|Publication number||US7632218 B2|
|Application number||US 12/035,284|
|Publication date||Dec 15, 2009|
|Filing date||Feb 21, 2008|
|Priority date||Feb 21, 2008|
|Also published as||US20090215342|
|Publication number||035284, 12035284, US 7632218 B2, US 7632218B2, US-B2-7632218, US7632218 B2, US7632218B2|
|Inventors||James Sannes, Amy Sannes|
|Original Assignee||James Sannes|
|Export Citation||BiBTeX, EndNote, RefMan|
|Patent Citations (39), Referenced by (27), Classifications (14), Legal Events (4)|
|External Links: USPTO, USPTO Assignment, Espacenet|
1. Field of the Invention
This invention relates to a training device to allow individuals to learn balancing skills and techniques in general and specifically to learn and develop skills and techniques peculiar to the sport of surfing.
A number of recreational activities require well developed balancing skills. Surfing, skateboarding, wind surfing, snowboarding and other activities require the participant to stand generally erect and balance upon a generally planar surface. In such sports, slight and frequent adjustments in balance are necessary in order to remain erect upon the surface. Additionally, changes in balance are also necessary in order effect a change in the direction of travel of the planar surface.
Surfing, in particular, requires honed balancing skills. Unlike skateboarding and snowboarding, both of which involve travel occurring over a generally firm surface, both surfing and windsurfing occur in water which is readily displaced as the board travels over the surface. Further, unlike windsurfing which permits the participant to use upper extremities as well as lower extremities for balancing adjustments, surfing requires all adjustments to be made by applying pressure to the planar surface (i.e. the surfboard) through the lower extremities.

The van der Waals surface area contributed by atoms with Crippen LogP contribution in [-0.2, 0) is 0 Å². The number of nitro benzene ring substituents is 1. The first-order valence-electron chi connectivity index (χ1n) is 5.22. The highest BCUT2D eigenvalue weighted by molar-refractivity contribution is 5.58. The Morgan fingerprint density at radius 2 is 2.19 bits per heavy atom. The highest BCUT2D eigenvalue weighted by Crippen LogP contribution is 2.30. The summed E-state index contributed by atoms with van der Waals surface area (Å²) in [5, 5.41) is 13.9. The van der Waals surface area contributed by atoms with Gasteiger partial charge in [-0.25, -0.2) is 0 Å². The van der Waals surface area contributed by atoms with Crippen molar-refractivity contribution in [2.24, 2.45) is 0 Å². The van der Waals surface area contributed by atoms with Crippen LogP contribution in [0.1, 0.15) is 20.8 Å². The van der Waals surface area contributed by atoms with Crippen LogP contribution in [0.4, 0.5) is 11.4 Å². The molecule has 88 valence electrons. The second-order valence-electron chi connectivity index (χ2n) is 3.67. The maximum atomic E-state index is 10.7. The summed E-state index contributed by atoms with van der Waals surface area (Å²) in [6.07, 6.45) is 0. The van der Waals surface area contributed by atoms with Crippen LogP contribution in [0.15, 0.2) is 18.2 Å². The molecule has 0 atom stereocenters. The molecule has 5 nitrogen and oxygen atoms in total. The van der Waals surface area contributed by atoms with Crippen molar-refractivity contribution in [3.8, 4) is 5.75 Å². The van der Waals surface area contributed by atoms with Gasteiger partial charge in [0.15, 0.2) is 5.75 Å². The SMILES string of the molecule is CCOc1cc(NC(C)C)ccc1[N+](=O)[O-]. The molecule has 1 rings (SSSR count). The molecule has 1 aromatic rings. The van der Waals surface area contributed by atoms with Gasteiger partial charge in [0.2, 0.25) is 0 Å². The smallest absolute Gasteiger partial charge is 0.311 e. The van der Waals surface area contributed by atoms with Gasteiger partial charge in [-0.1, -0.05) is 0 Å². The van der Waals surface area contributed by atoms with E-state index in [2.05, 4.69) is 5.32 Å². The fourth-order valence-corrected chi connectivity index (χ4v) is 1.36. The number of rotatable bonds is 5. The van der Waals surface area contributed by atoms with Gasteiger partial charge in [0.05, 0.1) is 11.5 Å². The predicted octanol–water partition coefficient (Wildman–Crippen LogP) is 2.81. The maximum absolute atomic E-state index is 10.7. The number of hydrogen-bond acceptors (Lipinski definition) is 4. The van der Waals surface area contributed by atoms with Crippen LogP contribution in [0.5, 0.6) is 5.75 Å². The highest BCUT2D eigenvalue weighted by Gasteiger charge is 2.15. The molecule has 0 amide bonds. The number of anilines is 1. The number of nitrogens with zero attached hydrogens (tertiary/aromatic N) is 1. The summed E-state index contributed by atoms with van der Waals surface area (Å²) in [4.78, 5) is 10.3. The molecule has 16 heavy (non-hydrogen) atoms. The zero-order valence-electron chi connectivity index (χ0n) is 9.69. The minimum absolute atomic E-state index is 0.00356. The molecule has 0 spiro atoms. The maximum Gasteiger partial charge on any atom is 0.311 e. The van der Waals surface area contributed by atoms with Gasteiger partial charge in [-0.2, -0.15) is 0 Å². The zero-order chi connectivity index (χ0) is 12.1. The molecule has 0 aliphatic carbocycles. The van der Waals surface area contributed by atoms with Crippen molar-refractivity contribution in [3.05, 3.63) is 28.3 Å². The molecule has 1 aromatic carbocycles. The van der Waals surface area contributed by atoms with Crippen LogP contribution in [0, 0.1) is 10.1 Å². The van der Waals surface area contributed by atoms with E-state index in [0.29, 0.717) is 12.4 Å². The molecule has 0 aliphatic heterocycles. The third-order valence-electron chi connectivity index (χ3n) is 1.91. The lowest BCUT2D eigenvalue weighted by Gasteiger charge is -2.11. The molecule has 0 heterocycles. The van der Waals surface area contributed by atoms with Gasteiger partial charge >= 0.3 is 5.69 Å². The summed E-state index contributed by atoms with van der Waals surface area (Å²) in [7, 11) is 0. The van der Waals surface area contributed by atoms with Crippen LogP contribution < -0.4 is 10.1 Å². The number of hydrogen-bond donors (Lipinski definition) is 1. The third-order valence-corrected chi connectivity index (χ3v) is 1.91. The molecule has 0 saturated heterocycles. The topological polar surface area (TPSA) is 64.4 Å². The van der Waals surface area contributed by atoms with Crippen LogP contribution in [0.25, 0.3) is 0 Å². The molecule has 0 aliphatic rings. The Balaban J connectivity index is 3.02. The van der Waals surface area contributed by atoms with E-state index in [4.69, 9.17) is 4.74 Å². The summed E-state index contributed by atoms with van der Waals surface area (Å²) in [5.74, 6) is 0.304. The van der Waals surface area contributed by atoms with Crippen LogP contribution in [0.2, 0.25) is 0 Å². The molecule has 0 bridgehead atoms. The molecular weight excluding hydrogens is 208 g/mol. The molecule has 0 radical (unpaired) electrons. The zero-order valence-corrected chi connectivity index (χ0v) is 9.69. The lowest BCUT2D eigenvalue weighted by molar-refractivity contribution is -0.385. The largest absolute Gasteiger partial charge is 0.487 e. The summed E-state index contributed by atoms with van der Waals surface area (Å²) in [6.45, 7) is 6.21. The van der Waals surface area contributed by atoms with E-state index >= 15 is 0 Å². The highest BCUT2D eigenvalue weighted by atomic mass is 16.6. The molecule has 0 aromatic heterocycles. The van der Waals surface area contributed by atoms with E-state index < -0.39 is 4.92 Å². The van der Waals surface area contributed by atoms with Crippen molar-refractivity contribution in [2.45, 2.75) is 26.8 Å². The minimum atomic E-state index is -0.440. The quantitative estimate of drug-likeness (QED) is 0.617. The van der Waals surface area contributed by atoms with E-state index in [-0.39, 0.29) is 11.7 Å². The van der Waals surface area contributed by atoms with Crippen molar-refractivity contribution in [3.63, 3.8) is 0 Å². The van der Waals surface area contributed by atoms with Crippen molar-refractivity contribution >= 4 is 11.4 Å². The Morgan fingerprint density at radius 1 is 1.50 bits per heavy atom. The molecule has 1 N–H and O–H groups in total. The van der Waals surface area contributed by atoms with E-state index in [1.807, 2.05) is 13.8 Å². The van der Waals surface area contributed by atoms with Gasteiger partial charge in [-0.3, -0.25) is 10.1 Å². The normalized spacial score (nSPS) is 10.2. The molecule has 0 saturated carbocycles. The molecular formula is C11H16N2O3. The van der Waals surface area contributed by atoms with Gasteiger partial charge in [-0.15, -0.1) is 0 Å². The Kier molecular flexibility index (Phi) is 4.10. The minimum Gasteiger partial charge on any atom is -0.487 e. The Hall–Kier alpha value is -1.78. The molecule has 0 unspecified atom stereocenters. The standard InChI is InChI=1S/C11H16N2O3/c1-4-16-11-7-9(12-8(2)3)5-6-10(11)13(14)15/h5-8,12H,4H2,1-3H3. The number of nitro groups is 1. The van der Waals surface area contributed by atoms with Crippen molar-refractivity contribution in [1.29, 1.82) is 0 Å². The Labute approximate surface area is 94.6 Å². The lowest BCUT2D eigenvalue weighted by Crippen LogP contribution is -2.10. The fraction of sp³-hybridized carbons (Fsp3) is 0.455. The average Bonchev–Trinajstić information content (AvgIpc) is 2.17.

Just as significantly, it is difficult and time-consuming to learn surfing skills in the water. Much of the time the surfer spends in the water is spent prone on the board paddling to a location in front of a shore-bound wave. Once the surfer arrives at the appropriate location and the board is being propelled by wave, the surfer may then stand erect on the board and surf. Considerable time and energy is expended, however, paddling to position. Novice surfers can easily become exhausted before they are able to spend any significant time erect on the surfboard.
There is, therefore, a need for an apparatus which can be used on shore and which allows surfers to learn balancing skills necessary to enjoy the sport. A number of devices have been disclosed for this purpose. Typical devices include a generally planar surface, which is often shaped similar to a surfboard, positioned above the ground surface in a manner that permits both fore and aft (pitch) and side to side (roll) to occur similar to that which may be experienced while surfing.
The balancing function of such devices is often accomplished by a fulcrum beneath the board. In such devices, the responsiveness of the board to balancing adjustments is influenced by the size and shape of the fulcrum, as well as by whether it is attached to the board and the resiliency of the material from which it is made. A spherical fulcrum allows for full pitch and roll in every direction. However, if the spherical fulcrum is not affixed to the board it is difficult for the user both to mount the board and to retain the board on the fulcrum without the board displacing off of the fulcrum.